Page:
Most folks I talk to are liking Anthony Joshua to conclusively put into effect a changing of the guard and wrest the baton of heavyweight supremacy from Wladimir Klitschko when they face off at Wembley Stadium in England on April 29.
Some holdouts, though, are liking what they are seeing and hearing from Kltschko, the 41-year-old Ukrainian-born boxer who in his last outing, versus Tyson Fury, seemed to have turned old and viciously inefficient overnight.
The long and tall hitter, who with the help of Manny Steward re-fashioned his fighting self to protect a chin that failed when tested and became a safety-first, risk-averse pugilist/grappler, has been advertising that he is #obsessed, totally taken with roaring back to life as a fighter, and showing the young gun that age is but a number, and not a hindrance if one is mentally on point.
I searched the program “The Gloves Are Off,” a half hour Sky Sports production, to see if I could discern any hints or tells that will help me get a better sense of what will unfold in the Matchroom promotion, which will screen live on Showtime. (HBO will show it later that night, on delay.)
IBF champ Joshua took the first query from host Johnny Nelson, an ex-cruiserweight ace who left the ring in 2005. Klitschko’s eye bore in on Joshua, three and a half feet away from him, at a table.
Joshua said experience is great, but this is a young man’s sport. Then Klitschko took the mic. As he has been doing during this promotion, he re-framed the issue, the mood, signaling that he is the boss. The mood is like that of a funeral, he cracked, and then he smiled. “Anticipation,” he said, will be the key, on how to show this younger upstart the true rules of the ring.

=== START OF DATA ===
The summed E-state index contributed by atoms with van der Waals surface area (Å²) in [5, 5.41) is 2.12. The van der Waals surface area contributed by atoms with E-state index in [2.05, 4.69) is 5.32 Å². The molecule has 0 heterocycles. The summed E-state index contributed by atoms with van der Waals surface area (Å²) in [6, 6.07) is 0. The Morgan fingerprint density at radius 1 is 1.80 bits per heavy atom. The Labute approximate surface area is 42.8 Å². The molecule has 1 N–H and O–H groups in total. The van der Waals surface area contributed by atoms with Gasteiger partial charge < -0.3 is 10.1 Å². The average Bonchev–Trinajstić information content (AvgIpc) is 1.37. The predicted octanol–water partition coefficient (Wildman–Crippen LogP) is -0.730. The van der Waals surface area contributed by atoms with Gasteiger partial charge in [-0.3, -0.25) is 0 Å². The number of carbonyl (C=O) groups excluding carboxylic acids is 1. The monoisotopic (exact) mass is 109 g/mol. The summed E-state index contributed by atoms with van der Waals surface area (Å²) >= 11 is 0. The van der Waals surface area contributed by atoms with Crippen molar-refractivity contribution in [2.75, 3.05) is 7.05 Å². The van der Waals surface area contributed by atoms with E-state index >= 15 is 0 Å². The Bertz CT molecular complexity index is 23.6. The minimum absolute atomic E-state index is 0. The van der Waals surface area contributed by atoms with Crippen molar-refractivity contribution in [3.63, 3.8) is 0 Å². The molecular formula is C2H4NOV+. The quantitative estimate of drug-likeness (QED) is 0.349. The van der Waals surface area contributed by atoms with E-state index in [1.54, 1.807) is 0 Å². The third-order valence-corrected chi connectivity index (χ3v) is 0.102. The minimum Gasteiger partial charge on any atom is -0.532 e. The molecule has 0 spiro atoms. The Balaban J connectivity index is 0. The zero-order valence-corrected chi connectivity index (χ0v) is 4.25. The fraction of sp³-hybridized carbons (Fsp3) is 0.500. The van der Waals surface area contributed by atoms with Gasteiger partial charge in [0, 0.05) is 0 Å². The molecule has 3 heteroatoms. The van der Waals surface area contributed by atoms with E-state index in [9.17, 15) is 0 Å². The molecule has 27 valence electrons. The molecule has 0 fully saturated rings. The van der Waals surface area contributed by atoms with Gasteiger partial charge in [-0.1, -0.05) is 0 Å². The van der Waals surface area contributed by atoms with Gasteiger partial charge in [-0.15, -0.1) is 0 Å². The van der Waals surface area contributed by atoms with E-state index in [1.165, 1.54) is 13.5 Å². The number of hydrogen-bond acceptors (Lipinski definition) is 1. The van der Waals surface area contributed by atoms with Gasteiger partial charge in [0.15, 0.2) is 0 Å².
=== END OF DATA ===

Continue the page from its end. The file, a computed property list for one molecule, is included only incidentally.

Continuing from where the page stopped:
Again, the eye s… Klitschko’s stare is A-grade and far superior, on surface, to the less seasoned tangler. He has maybe been helped by his association with his wife, the American actress Hayden Panettiere, because he has improved as a performer, as a modulator of his voice and inflection and timing.
This all probably has nothing to do with what will happen in the ring, though. Joshua’s face as he watches and listens to Klitschko looks less hard, less sure, more searching.
“I needed someone who could potentially challenge me … Is this the challenge? We’ll find out April 29,” the Brit said, correctly noting that no one knows what will play out.
Klitschko too has been saying that no one knows till fight night what will happen. He’s confident but not pretending to be omniscient.
“The true challenge … for the fan’s point of view, is Joshua-Klitschko, hands down,” the elder man said. He’s smartly been playing up the immensity of this event, and skillfully building anticipation.
Klitschko was asked about losing to Fury. He took it well in stride, cracking that the host is older than he. He said that the loss wasn’t all bad, as it allowed him a long layoff, allowing him to recharge. The negative is also a positive, he philosophized.
The topic of obsession came up. Joshua said he became more obsessed after he beat Dillian Whyte (December 2015) but he didn’t like his performance.